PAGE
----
From covering 640,819 square kilometres (19.49%) of India’s total land area in 1987 to covering 712,249 sq km (21.67%) of the country’s geographical area in 2019, India’s forest cover has had a roller coaster journey.
The 32-year-long journey witnessed the rise of a little over 2% of forest cover despite an increase in the population of the country, rapid urbanisation, and tremendous pressure on resources like forests. Perhaps one of the best chroniclers of the change in the forests and their importance has been India’s State of Forests Report (ISFR), which has been released every two years since its first edition in 1987.
However, there have been constant queries raised about India’s forest data, either due to constant revision of official data due to factors like “better interpretation,” or because of questions raised by the United Nations Framework Convention on Climate Change (UNFCCC).
Northeast is a cause for concern
One fact consistently noted by ISFR reports is that there has been a constant pressure on forests in northeastern India and in the tribal districts. According to the report, northeast India includes eight states—Arunachal Pradesh, Assam, Meghalaya, Manipur, Mizoram, Nagaland, Tripura, and Sikkim.
Though the data in the ISFRs since 1987 may show an actual increase in forests in the region in the last 32 years, nearly every ISFR noted a decrease of forest compared to the previous one. The forest department officials of the government explain the anomaly to better data in the latest ISFRs.
In ISFR 1993, the then environment minister Kamal Nath had said that the data for the northeastern region was a cause for concern. “While efforts at forest conservation and development all over the country have to be pursued vigorously, special emphasis needs to be given to the northeast with regard to policy reform, strategy formulation and programme implementation,” said Nath.
In 1987, when the first ISFR report was released, the then environment minister of the country, ZR Ansari, had said that there are inadequacies in the report but noted that bringing out this first report itself had been a major effort.
Ansari had set the stage at the time, when he had emphasised that the future editions will cover “substantially the same ground but looked at from a different perspective, highlighting a new theme every time on selected topical issues such as social forestry, wasteland development, eucalyptus planting or wildlife.”
The Forest Survey of India (FSI), which brings out the ISFR report every two years, has stayed true to these words. Every year since then, the FSI has added new themes to these reports, some of which became permanent, while some made way for others.
With the enrichment of data in every new version, the ISFR has travelled quite a distance from being an 87-page book in 1987 to a 604-page book, spread across two volumes, in 2019.
For instance, the first ISFR in 1987 discussed the forest area diverted for non-forestry purposes like mining, river valley projects, highways, etc., which has not been discussed in any subsequent reports. In the reports post the 1987 version, the FSI introduced features like district-wise forest data, forests in the hill and tribal districts, forests in northeast India, forest fire, tree cover, carbon stock, bamboo resource, invasive species and assessment of biodiversity in forests (in the latest 2019 edition).
It has come a long way since 1987 with refinement in data being used to interpret the forest data every few years. But that also resulted in the constant revision of the data in the ISFRs and no two reports being exactly comparable to each other.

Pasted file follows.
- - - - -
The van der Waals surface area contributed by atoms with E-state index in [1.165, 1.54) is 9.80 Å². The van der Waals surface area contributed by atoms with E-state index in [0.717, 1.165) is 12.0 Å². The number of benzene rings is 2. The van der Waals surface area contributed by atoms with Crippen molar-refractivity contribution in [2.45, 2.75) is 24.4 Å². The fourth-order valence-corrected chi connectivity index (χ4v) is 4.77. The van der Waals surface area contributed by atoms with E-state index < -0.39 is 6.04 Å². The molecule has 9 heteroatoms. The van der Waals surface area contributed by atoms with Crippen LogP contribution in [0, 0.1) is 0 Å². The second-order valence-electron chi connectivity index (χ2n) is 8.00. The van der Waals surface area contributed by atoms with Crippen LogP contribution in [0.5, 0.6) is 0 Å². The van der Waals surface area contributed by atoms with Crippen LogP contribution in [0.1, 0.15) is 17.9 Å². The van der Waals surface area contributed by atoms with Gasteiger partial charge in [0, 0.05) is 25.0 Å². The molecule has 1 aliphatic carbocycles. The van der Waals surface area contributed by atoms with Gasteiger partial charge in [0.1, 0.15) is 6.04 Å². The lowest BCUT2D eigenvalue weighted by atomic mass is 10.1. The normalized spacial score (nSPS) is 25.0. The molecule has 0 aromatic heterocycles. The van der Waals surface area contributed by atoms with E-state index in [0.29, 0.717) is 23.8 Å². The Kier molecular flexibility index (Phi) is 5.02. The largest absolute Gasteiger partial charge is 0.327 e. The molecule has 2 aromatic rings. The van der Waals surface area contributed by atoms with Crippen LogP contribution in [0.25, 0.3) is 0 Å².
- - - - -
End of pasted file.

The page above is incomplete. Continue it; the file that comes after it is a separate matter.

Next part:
Talking about the evolution of the ISFR report, Subhash Ashutosh, director-general of the FSI, said: “There has been a steady and regular upgradation of the ISFR in terms of enrichment, refinement and accuracy.”
“It (the ISFR report) has come a long way. In future, improvements and additions of the future will continue,” said Ashutosh, while recounting his 20-year-long association with the ISFR report. “I joined FSI organisation in 1999 and since then I am associated with the ISFRs. I have seen the evolution of the ISFR for the last 20 years.”
Missing data on forest diversion
The story of India’s forests can never be complete without the discussion around forest area diverted for non-forestry projects. According to data highlighted by the central government including the ISFR reports, about 4.2 million hectares of land was diverted for developmental projects between 1951-1980. In 1980, the central government enacted the Forest Conservation Act 1980 which made forest diversion difficult. Since then, 1.5 million hectares of forest area has been diverted for such projects.
This means that in the past 70 years, the Indian government has diverted about 57,300 sq km of forest area, which is nearly equivalent to 38 times the size of Delhi.
When asked if the ISFRs in future could look at data regarding the forest areas diverted for non-forestry purposes in a particular state against the increase in the forest area, the FSI’s DG said that is “definitely a possibility” to understand the “trends.”
“There is always room for improvement. For instance, this time we have included information on biodiversity in the forests and also included information regarding people’s dependence on the forest which is very vital for policy planning. There is much more information, which is required by the governments. Next time we could add more to enrich it,” said Ashutosh.
For example, Ashutosh explained that right now they only give forest cover which includes plantations so probably they can look at broadly telling the species in those particular plantations.
“Our work has already started for the next assessment. We just had a meeting on it. We have identified a few possible areas for new data but nothing has been finalised as of now,” he said.
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